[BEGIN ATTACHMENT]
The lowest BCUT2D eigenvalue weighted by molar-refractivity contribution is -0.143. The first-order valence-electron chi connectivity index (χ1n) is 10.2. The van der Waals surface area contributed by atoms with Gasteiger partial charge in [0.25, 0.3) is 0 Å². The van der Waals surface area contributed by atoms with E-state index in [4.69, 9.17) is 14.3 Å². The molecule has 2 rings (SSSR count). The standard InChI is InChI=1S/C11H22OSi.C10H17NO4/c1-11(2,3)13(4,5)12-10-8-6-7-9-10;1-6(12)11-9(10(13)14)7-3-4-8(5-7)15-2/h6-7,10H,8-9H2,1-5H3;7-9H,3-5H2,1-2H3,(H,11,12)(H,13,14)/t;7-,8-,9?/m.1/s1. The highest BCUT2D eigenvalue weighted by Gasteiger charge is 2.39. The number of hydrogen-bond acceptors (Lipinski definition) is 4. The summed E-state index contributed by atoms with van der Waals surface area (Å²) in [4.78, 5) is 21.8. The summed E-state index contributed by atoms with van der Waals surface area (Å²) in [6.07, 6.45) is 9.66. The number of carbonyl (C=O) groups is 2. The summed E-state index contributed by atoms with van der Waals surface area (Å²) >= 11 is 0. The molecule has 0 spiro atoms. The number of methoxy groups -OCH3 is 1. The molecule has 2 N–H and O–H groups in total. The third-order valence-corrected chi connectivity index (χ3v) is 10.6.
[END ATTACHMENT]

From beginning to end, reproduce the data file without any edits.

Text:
The lowest BCUT2D eigenvalue weighted by molar-refractivity contribution is -0.143. The first-order valence-electron chi connectivity index (χ1n) is 10.2. The van der Waals surface area contributed by atoms with Gasteiger partial charge in [0.25, 0.3) is 0 Å². The van der Waals surface area contributed by atoms with E-state index in [4.69, 9.17) is 14.3 Å². The molecule has 2 rings (SSSR count). The standard InChI is InChI=1S/C11H22OSi.C10H17NO4/c1-11(2,3)13(4,5)12-10-8-6-7-9-10;1-6(12)11-9(10(13)14)7-3-4-8(5-7)15-2/h6-7,10H,8-9H2,1-5H3;7-9H,3-5H2,1-2H3,(H,11,12)(H,13,14)/t;7-,8-,9?/m.1/s1. The highest BCUT2D eigenvalue weighted by Gasteiger charge is 2.39. The number of hydrogen-bond acceptors (Lipinski definition) is 4. The summed E-state index contributed by atoms with van der Waals surface area (Å²) in [4.78, 5) is 21.8. The summed E-state index contributed by atoms with van der Waals surface area (Å²) in [6.07, 6.45) is 9.66. The number of carbonyl (C=O) groups is 2. The summed E-state index contributed by atoms with van der Waals surface area (Å²) >= 11 is 0. The molecule has 0 spiro atoms. The number of methoxy groups -OCH3 is 1. The molecule has 2 N–H and O–H groups in total. The third-order valence-corrected chi connectivity index (χ3v) is 10.6.